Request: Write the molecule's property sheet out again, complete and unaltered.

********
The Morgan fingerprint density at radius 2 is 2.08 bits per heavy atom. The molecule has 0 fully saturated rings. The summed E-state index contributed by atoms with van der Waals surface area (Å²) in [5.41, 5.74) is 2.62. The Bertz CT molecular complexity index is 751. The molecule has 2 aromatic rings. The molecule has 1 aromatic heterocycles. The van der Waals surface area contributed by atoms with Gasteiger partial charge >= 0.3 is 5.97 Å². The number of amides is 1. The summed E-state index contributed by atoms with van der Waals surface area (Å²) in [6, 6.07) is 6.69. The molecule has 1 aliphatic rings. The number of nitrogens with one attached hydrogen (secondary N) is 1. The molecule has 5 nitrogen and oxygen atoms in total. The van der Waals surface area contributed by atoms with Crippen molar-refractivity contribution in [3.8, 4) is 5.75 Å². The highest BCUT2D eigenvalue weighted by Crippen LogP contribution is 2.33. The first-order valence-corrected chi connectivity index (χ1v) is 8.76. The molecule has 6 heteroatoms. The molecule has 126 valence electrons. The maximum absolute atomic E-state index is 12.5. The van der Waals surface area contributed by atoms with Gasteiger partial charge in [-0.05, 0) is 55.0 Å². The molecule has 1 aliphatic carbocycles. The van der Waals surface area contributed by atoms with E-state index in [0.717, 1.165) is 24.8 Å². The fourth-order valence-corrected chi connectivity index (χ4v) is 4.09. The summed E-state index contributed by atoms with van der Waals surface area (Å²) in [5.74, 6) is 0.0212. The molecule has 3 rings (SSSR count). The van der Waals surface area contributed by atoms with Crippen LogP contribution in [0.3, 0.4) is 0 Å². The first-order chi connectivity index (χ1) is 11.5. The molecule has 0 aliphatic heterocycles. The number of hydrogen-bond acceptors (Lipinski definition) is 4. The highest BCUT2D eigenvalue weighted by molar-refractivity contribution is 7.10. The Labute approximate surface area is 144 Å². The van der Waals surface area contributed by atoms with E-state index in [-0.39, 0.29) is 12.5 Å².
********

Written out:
The Morgan fingerprint density at radius 2 is 2.08 bits per heavy atom. The molecule has 0 fully saturated rings. The summed E-state index contributed by atoms with van der Waals surface area (Å²) in [5.41, 5.74) is 2.62. The Bertz CT molecular complexity index is 751. The molecule has 2 aromatic rings. The molecule has 1 aromatic heterocycles. The van der Waals surface area contributed by atoms with Gasteiger partial charge >= 0.3 is 5.97 Å². The number of amides is 1. The summed E-state index contributed by atoms with van der Waals surface area (Å²) in [6, 6.07) is 6.69. The molecule has 1 aliphatic rings. The number of nitrogens with one attached hydrogen (secondary N) is 1. The molecule has 5 nitrogen and oxygen atoms in total. The van der Waals surface area contributed by atoms with Crippen molar-refractivity contribution in [3.8, 4) is 5.75 Å². The highest BCUT2D eigenvalue weighted by Crippen LogP contribution is 2.33. The first-order valence-corrected chi connectivity index (χ1v) is 8.76. The molecule has 6 heteroatoms. The molecule has 126 valence electrons. The maximum absolute atomic E-state index is 12.5. The van der Waals surface area contributed by atoms with Gasteiger partial charge in [-0.05, 0) is 55.0 Å². The molecule has 1 aliphatic carbocycles. The van der Waals surface area contributed by atoms with E-state index in [0.717, 1.165) is 24.8 Å². The fourth-order valence-corrected chi connectivity index (χ4v) is 4.09. The summed E-state index contributed by atoms with van der Waals surface area (Å²) in [5.74, 6) is 0.0212. The molecule has 3 rings (SSSR count). The van der Waals surface area contributed by atoms with Crippen LogP contribution in [0.3, 0.4) is 0 Å². The first-order chi connectivity index (χ1) is 11.5. The molecule has 0 aliphatic heterocycles. The number of hydrogen-bond acceptors (Lipinski definition) is 4. The highest BCUT2D eigenvalue weighted by molar-refractivity contribution is 7.10. The Labute approximate surface area is 144 Å². The van der Waals surface area contributed by atoms with E-state index in [-0.39, 0.29) is 12.5 Å².